The two leaders agreed that another Doklam-like situation would be "avoided at all costs." They also discussed a sort of nonaggression pact, with Xi quoted as saying, "Indian interests in its neighborhood will not be challenged by China, including [the] Arabian Sea and the Bay of Bengal."

The world began to grasp the significance of the shift on June 1, when the Asia Security Summit rolled around. "Asia and the world will have a better future when India and China work together in trust and confidence, sensitive to each other's interests," Modi said in a keynote speech at the meeting in Singapore, also known as the Shangri-La Dialogue.

Many in the audience were bewildered by what sounded like an abrupt change to India's foreign policy.

The remark also struck a nerve among the hundreds of American, European and Asian defense experts in attendance, many of whom take a dim view of Beijing's construction and militarization of man-made islands in the South China Sea. Some took Modi's statement as a defense of China's assertive territorial approach.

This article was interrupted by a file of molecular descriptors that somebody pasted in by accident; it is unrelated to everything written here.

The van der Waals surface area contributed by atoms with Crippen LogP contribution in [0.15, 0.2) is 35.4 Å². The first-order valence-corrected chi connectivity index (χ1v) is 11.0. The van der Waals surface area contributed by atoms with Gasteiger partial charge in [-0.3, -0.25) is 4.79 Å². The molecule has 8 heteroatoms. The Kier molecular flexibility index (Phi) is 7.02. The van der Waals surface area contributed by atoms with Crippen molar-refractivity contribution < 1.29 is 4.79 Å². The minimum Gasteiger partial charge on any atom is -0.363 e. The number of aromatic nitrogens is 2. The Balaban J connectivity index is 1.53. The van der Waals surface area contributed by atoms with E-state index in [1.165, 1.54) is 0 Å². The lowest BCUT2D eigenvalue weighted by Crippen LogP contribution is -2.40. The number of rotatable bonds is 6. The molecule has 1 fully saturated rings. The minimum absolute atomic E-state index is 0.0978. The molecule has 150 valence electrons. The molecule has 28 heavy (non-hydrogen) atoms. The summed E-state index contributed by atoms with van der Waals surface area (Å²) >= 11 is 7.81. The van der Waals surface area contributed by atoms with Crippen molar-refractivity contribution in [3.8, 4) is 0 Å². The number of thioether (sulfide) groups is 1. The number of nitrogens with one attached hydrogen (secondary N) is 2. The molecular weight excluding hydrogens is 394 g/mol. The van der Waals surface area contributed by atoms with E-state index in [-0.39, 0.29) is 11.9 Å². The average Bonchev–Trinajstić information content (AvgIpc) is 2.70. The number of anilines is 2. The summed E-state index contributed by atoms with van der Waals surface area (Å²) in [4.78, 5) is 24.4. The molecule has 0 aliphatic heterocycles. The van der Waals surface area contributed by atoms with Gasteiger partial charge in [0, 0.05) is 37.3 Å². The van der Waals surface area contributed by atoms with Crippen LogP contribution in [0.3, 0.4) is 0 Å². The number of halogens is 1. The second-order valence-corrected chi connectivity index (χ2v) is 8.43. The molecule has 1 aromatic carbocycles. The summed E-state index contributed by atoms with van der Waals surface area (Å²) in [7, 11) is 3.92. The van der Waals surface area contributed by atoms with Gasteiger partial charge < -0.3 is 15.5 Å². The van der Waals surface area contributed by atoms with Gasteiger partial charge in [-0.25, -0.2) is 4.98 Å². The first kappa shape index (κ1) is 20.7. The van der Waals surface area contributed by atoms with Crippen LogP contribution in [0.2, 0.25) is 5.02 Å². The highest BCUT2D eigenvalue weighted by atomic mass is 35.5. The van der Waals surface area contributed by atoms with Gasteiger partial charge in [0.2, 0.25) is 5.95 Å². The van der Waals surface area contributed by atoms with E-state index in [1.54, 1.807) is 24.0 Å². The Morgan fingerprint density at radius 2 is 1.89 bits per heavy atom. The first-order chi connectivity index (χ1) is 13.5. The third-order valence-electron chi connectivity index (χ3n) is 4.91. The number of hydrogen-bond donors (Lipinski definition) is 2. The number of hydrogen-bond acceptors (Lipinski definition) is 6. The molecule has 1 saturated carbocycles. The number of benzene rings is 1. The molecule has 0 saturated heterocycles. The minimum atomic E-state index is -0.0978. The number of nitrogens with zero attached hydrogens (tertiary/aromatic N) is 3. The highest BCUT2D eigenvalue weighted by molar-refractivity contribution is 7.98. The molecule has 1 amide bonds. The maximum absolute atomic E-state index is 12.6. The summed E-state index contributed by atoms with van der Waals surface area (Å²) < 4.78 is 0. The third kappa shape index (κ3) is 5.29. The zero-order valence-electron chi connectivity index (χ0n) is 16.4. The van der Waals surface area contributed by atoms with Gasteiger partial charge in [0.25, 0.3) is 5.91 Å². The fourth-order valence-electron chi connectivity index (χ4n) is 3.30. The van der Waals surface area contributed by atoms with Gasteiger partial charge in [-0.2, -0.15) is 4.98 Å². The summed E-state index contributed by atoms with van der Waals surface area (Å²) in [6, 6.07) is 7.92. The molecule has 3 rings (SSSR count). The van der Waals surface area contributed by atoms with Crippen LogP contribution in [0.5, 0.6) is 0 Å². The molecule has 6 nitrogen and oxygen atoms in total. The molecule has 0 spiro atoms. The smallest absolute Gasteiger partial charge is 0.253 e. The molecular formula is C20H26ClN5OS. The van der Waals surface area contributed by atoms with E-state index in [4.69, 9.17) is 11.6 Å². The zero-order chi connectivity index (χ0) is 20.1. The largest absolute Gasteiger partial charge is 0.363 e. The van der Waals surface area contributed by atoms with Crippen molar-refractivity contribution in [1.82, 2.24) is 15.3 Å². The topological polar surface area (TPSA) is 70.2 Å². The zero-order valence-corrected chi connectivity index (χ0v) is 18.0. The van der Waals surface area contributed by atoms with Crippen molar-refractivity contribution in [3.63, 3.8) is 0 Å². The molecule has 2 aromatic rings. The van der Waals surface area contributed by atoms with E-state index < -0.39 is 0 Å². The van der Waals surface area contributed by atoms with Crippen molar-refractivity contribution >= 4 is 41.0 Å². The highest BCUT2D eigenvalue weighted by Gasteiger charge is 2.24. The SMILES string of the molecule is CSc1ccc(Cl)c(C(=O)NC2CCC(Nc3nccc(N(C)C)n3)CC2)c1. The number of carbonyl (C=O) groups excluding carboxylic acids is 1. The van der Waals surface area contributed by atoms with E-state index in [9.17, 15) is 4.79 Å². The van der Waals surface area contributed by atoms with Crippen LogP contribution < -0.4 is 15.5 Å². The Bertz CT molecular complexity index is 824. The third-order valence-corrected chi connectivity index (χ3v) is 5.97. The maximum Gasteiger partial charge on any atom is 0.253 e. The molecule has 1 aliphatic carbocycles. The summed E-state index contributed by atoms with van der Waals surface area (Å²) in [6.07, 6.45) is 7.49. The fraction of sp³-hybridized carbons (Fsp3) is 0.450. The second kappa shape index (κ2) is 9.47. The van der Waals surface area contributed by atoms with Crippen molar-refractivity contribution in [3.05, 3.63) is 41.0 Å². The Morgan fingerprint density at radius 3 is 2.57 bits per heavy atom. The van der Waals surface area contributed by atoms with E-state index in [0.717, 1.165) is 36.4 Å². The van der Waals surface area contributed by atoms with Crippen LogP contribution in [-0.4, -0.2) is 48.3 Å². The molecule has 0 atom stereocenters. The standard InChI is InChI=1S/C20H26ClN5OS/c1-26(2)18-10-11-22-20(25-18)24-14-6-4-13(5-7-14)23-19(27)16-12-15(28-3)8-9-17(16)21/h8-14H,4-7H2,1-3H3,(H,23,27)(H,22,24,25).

This jars with what was thought to be the primary concern of the Quadrilateral Security Dialogue, a strategic forum set up last November by the U.S., Japan, India and Australia. Though the grouping was seen as a thinly veiled effort to build a united front against China, the fragility of the foursome's bond has become apparent.

"The Quadrilateral format of USA-Japan-India-Australia is one of the many multilateral dialogues in the region, and [is] not directed to any country," Pankaj Saran, India's ambassador to Moscow, told Russia's Itar-Tass news agency after Modi's Shangri-La speech.

The annual Malabar Naval Exercise, held off Guam in mid-June, underscored the divisions within the Quad. A U.S. aircraft carrier, Indian stealth corvettes and a Japanese helicopter carrier took part, but Australia sent no vessels because India opposed its participation.